The unbearably sad stories of China's abandoned baby girls.
Western mothers adopting girls from China asked Xinran Xue to write her book. That way, said Xinran (who writes under the single name), their children might know what had been in their birth mothers’ hearts.
Xinran’s answer was Message From An Unknown Chinese Mother: Stories of Love and Loss. It’s her account of the women she has met and the stories she’s been told, starting with her years as a call-in radio host, hearing the lives of women who had long remained silent. It’s a startling flip side to the happy stories Westerners tend to hear from colleagues and friends, loving adoptive parents thrilled to meet their children at last.
The varied mother-daughter stories, translated from the Chinese, have two common threads: One, they’re unbearably sad. Two, they’re on the other side of a cultural divide, one that’s sometimes as horrific to Xinran as to Western readers. (Xinran herself founded a charity, The Mothers Bridge of Love, in part to bridge cultural differences between children and their adoptive parents.)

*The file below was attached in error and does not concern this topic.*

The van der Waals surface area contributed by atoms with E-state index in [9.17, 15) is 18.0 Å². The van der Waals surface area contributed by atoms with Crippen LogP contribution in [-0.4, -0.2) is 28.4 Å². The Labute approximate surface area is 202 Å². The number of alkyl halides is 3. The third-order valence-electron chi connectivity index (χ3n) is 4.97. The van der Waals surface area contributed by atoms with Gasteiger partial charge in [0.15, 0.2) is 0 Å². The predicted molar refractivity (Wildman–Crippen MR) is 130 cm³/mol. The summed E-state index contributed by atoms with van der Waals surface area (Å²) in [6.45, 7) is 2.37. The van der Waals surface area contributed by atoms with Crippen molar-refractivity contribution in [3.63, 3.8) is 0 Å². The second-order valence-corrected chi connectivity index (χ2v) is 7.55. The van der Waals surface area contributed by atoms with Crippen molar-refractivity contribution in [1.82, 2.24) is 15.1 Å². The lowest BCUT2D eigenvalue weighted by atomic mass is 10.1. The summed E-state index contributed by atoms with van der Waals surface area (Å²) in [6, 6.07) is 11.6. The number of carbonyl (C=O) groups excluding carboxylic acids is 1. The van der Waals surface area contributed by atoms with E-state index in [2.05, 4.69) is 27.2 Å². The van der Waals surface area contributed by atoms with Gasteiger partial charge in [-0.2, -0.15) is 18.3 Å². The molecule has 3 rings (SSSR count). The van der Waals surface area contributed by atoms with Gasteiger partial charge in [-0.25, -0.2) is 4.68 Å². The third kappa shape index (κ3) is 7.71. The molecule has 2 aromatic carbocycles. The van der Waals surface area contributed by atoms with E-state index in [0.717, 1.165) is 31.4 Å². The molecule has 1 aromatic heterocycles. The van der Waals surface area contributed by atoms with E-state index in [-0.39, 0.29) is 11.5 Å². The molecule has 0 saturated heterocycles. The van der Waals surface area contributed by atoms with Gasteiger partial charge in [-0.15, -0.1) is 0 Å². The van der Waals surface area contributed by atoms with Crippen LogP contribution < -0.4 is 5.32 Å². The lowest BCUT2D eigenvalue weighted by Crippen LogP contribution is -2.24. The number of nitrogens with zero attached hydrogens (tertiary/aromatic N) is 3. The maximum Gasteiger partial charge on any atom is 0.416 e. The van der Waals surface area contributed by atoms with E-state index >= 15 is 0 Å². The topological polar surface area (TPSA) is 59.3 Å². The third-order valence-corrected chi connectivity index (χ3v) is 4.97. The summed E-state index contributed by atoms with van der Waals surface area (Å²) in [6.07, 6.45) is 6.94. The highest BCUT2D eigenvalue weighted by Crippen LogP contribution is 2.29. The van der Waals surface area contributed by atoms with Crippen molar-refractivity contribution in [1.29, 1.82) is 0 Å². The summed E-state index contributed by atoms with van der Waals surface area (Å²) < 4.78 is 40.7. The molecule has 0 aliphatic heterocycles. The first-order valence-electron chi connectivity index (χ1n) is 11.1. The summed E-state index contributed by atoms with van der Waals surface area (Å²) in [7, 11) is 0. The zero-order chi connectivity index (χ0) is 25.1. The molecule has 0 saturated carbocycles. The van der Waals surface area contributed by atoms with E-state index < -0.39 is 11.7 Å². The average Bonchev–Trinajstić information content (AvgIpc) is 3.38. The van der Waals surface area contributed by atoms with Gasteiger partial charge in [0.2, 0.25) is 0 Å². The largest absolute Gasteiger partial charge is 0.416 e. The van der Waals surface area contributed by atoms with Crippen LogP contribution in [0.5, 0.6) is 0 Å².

In the book’s most graphic case, Xinran sees the tiny foot of a newborn girl twitching in a slop pail in an isolated Chinese village in 1989. Policemen hold her back from rescuing the child, she writes, and the faint movements soon stop. Older women, there and elsewhere, explain that “doing” a baby girl – smothering or strangling her – is an accepted fact of life in some areas of the country, one that saves families from calamity.